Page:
Food & Drink

What do you give the cook (or wannabe)?

Teaching a class at The City Kitch in University City, chef York Winstead uses a rolling pin to prepare a pie crust. The dual-purpose business functions as a commercial kitchen as well as a teaching facility for the newly curious.
Teaching a class at The City Kitch in University City, chef York Winstead uses a rolling pin to prepare a pie crust. The dual-purpose business functions as a commercial kitchen as well as a teaching facility for the newly curious.

Eric and Kacey Cressey certainly know how to have a good time.

A young couple with their first baby on the way, they spent a Friday date night last week grating carrots, goosing shortening into measuring cups and patting pie crust with their hands.

The Cresseys drove from their home in south Charlotte up to Mallard Creek Church Road for their second class, this one on holiday baking, at The City Kitch.

“This is our big night out,” Eric, 30, admitted. The lone male besides class instructor York Winstead, he was happy to join a group of 14 women, mostly small groups of friends, for an evening of mixing cake batter, assembling pies and stirring up fudge.

No, seriously, Eric really seemed to enjoy himself.

“I’m excited about this carrot cake,” he insisted. “I’ve never made that.”

Here in the final countdown of the perfect-gift panic season, a cooking class may be just the thing for someone on your list.

We don’t do demos. You can watch that on TV.

Dave Hegnauer, The City Kitch

The City Kitch, owned by Johnson & Wales University instructor Carrie Hegnauer and her husband, Dave, is there for you. The business, in a building that used to be a cafeteria, serves two worlds – it’s a commercial kitchen facility for food businesses and food trucks, and a teaching kitchen that can accommodate groups who want to learn a few cooking skills.

“We get discovered every week,” says Dave Hegnauer. “ ‘I didn’t know you were here.’ ” The business focuses on hands-on cooking classes for people who want to learn techniques to create affordable, doable food at home.

“We try to keep (classes) under 20, to keep it hands-on,” he says. “We don’t do demos. You can watch that on TV.”

Cooking classes tend to split into two styles: There’s the demonstration style, where you sit and watch a chef, usually working at a table with a tilted mirror overhead. Those are often available at restaurants and are focused more on watching your favorite chef and then eating (and drinking) a little.

Then there’s the hands-on style, where you tie on an apron, pick up a knife and get your own hands on the food. Those are usually found in facilities around town, like The City Kitch, that have enough space for groups of people working together.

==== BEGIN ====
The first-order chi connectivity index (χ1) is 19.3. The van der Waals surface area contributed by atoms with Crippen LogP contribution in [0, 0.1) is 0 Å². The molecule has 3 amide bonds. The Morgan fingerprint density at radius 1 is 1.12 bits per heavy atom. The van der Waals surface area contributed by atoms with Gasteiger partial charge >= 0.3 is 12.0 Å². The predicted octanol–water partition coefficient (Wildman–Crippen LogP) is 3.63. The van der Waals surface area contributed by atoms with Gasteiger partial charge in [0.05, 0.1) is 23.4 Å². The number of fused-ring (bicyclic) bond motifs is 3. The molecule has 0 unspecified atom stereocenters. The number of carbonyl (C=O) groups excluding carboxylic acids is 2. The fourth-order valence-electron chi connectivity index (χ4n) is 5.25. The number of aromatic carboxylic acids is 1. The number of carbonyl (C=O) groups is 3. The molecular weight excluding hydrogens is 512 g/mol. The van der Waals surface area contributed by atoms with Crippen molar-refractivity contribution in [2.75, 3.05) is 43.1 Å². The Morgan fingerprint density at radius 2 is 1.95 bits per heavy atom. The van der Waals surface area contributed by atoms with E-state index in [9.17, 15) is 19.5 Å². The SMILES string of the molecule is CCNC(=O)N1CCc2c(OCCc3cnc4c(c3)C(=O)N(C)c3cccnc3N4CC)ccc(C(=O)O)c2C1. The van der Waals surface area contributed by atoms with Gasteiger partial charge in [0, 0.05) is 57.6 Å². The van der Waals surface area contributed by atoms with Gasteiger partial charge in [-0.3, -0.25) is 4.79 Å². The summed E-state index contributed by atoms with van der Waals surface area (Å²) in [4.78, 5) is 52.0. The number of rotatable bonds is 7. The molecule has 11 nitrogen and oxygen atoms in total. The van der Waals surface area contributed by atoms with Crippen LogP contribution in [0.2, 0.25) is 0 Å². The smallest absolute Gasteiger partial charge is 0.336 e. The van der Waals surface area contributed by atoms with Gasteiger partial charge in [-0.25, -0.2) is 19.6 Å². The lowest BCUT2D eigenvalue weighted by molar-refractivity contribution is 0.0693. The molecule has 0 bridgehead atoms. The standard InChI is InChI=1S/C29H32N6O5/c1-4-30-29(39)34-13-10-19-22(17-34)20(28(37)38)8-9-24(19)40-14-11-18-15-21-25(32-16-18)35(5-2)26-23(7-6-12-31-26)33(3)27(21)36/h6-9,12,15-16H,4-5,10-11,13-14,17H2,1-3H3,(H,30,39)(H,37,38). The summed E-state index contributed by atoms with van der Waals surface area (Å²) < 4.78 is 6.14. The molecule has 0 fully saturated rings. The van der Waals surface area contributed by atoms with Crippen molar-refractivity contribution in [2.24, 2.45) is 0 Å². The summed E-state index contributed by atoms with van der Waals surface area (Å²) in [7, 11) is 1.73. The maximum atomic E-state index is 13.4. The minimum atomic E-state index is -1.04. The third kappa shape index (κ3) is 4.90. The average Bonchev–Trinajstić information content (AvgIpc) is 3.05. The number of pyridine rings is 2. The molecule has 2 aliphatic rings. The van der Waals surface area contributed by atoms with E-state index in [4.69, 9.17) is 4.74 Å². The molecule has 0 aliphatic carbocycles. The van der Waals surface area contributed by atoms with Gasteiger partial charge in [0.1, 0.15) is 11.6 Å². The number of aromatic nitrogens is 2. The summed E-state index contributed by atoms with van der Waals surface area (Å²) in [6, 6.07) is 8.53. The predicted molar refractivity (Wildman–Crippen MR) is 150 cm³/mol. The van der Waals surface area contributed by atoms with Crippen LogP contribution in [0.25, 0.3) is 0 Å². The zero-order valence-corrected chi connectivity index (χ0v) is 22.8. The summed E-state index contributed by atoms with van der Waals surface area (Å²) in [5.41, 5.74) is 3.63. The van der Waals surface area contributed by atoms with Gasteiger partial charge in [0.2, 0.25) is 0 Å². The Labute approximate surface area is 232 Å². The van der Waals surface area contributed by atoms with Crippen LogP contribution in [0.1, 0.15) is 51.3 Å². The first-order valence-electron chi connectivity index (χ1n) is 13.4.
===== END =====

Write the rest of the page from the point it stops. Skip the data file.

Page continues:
While many cooking schools hold team-building events for companies and social events for organizations like church groups, you also sometimes end up working with strangers. That has its uses: At Friday night’s class at The City Kitch, Winstead emphasized team work in addition to techniques like rolling and shaping pie dough, knife skills and mis en place – getting everything ready before you cook.

Even in a large group where many people didn’t know each other, the class became a social mixer as people rolled, cut and arranged food. While most people came wearing flat shoes and Christmas sweaters, Kelly Jones came decked out in heels and a snazzy black apron with pearl straps.

Jones was out with several friends from her church, and she was going to make the most of it, even if it meant teetering at a stovetop in stilettos.

“When else do I get to go out on a Friday?” she said, laughing.

Get cooking!

If a cooking class sounds like the perfect gift, here are eight places that can fix you up. Most offer gift certificates.

Charlotte Cooks, at Central Piedmont Community College. Most classes are held at the Van Every Culinary Arts Center on the central campus. Days and hours vary, including many evening classes. Mostly 3-hour hands-on, with a few shorter demonstration classes, plus multiday series and boot camps. $58 to $123, more for longer camps. and search on Charlotte Cooks, or call 704-778-3002.

Chef Alyssa’s Kitchen, at Atherton Market, 2104 South Blvd. Alyssa Gorelick teaches hands-on classes for five skill levels, with a healthy/sustainable focus. Most are 6:30-9 p.m. Wednesday-Friday. $60 to $65. Details: or 704-817-7568.

Chef’s Choice, Johnson & Wales University, 801 W. Trade St. 9 a.m.-1 p.m. Saturdays. Technique and cuisine-based; all hands-on in the campus’ kitchen labs. Mostly $150, includes recipe booklets and all ingredients. or 980-598-1085 to get on the mailing list.

The City Kitch, 9545 Pinnacle Drive. Hands-on adults, teens and kids classes, plus group events. Mostly $45-$65; days and hours vary. Details and registration:

Cocoa Lab at the Ritz Carlton, 201 E. Trade St. Hands-on dessert classes with limited class sizes, Adult and teen classes available. Mostly $90 to $100, including free parking, apron and a 10 percent discount in Bar Cocoa afterward. Schedule and registration: or 704-547-2244.

Flour Power Kids Cooking Studios, Quail Corners Shopping Center, 8438 Park Road. Classes and cooking camps for ages 2 1/2-18, including special-needs. Minimum purchase: 6 classes for $199 or 8 for $239 (except for the Friday night kids-night-out events, which are $39 and include dinner). Most are Saturday mornings and Tuesday evenings. Details: 704-759-4337 or

Salud! Cooking School at Whole Foods, 6610 Fairview Road. Includes hands-on, demonstration, kids and teen, and wine and cheese tasting classes. $40 to $60; $120 for date-night couples classes. Weeknight and weekend classes available. Registration and schedule:

Sur La Table, SouthPark, 4400 Sharon Road, and Northcross Commons, 9129 Sam Furr Road, Huntersville. Mostly cuisine-based hands-on and demonstration classes. $40 to $70. Schedule and registration: